Join The Conversation With Mishpacha's Weekly Newsletter



Calculated Risks

Sara Glaz

Have a business idea but not sure what the next step is? Looking for a small business loan but getting rejected by all the local banks? Imagine being able to call up a nonprofit and getting the support necessary to create successful business — including the cash to make it thrive.

Wednesday, June 25, 2014

After the economic downturn in 2008, community leaders and rabbis saw members losing their jobs one after the other, with few viable opportunities on the horizon. This was the backdrop for Emergency Parnassa Initiative (EPI) under the leadership of Zisha Novoseller. The New York City–based organization implemented an extensive job recruiting effort, instituted programs for men and women to improve their work skills, and set up a small business division that provides mentorship and no-interest loans. To date, EPI has placed 1,800 unemployed men and women in jobs in the New York–New Jersey area and funded more than 150 start-ups, which, in turn, employ an additional 1,000 people. The companies span a range of industries from high-tech and e-commerce to beauty aids and clothing sales and food production, in addition to the education and services sectors. The loans offered by EPI are interest-free and are paid back over three years. “When we first meet with an entrepreneur, we ask for the profit-and-loss projection for the first year,” says Mr. Novoseller. He explains that these numbers include anticipated revenue and expenses, which tell EPI if the business is expected to bring in a profit. More importantly, EPI uses those numbers to gauge the plan as a whole and to determine how knowledgeable the entrepreneur is about the details: the ins and outs of how the business will function, what type of clientele he expects, how he’ll market himself, how much he’s researched his competition, and what challenges he anticipates. “This is where we’re able to dig in, to really figure out how solid the business plan is, as well as what holes exist.” In the five years since its inception, EPI has seen all types of business plans and pitches: the good, the okay-but-needs-tweaking, and the not-so-good. Mishpacha approached three recipients of EPI’s loans to see what it takes to bring an idea to EPI — and ultimately to fruition.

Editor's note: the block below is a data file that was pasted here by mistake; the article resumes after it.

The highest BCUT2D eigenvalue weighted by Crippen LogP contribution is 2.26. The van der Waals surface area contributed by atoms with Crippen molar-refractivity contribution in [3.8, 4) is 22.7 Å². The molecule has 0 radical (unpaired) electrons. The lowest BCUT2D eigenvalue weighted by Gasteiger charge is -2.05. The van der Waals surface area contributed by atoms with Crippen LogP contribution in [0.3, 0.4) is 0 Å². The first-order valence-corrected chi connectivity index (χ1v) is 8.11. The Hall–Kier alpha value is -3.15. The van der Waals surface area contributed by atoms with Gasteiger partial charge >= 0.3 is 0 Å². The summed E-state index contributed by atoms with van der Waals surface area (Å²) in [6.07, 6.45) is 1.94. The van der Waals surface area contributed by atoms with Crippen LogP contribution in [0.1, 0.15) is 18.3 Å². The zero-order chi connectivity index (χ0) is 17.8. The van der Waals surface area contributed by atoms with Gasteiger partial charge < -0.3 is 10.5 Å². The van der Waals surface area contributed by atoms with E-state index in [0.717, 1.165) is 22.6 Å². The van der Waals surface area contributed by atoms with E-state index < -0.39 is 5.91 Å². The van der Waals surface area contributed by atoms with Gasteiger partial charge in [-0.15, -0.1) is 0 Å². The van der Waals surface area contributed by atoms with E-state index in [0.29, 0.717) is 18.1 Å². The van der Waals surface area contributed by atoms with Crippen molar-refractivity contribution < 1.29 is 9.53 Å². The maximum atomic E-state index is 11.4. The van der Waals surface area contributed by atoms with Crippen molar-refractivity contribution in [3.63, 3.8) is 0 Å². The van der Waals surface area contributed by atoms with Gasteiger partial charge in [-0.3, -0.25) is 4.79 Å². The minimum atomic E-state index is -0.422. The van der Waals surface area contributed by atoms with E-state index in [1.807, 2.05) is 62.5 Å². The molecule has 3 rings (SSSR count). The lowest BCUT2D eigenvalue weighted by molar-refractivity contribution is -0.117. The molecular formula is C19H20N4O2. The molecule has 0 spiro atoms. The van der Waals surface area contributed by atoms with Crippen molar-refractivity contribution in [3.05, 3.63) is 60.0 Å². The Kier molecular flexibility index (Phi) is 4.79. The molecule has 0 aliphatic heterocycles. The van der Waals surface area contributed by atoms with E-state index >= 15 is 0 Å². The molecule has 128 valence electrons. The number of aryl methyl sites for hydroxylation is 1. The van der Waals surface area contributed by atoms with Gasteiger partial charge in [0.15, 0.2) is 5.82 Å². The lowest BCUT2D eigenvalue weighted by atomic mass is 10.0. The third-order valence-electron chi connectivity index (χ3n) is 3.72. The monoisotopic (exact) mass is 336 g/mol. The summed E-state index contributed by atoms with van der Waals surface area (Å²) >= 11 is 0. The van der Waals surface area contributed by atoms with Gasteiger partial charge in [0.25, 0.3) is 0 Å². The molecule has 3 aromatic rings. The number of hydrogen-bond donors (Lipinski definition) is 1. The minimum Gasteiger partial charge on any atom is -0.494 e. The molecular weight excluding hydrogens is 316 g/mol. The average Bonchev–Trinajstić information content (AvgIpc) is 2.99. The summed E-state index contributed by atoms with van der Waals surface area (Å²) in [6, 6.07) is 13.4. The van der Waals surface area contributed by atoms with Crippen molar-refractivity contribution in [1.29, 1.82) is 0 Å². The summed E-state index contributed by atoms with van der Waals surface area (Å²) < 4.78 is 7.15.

To read the rest of this story, please buy this issue of Mishpacha or sign up for a weekly subscription

Share this page with a friend. Fill in the information below, and we'll email your friend a link to this page on your behalf.

Your name
Your email address
You friend's name
Your friend's email address
Please type the characters you see in the image into the box provided.
CAPTCHA
Message


MM217
 
The Fortunes of War
Rabbi Moshe Grylak We’re still feeling the fallout of the First World War
Some Lessons, But Few Portents
Yonoson Rosenblum What the midterms tell us about 2020
Vote of Confidence
Eyan Kobre Why I tuned in to the liberal radio station
5 out of 10
Rabbi Dovid Bashevkin Top 5 Moments of the Kinus
Day in the Life
Rachel Bachrach Chaim White of KC Kosher Co-op
When Less is More
Rabbi Ron Yitzchok Eisenman How a good edit enhances a manuscript
It’s My Job
Jacob L. Freedman “Will you force me to take meds?”
They’re Still Playing My Song?
Riki Goldstein Yitzy Bald’s Yerav Na
Yisroel Werdyger Can’t Stop Singing
Riki Goldstein Ahrele Samet’s Loi Luni
Double Chords of Hope
Riki Goldstein You never know how far your music can go
Will Dedi Have the Last Laugh?
Dovid N. Golding Dedi and Ding go way back
Battle of the Budge
Faigy Peritzman Using stubbornness to grow in ruchniyus
The Challenging Child
Sarah Chana Radcliffe Strategies for raising the difficult child
Bucking the Trend
Sara Eisemann If I skip sem, will I get a good shidduch?
The Musician: Part 1
D. Himy, M.S. CCC-SLP and Zivia Reischer "If she can't read she'll be handicapped for life!"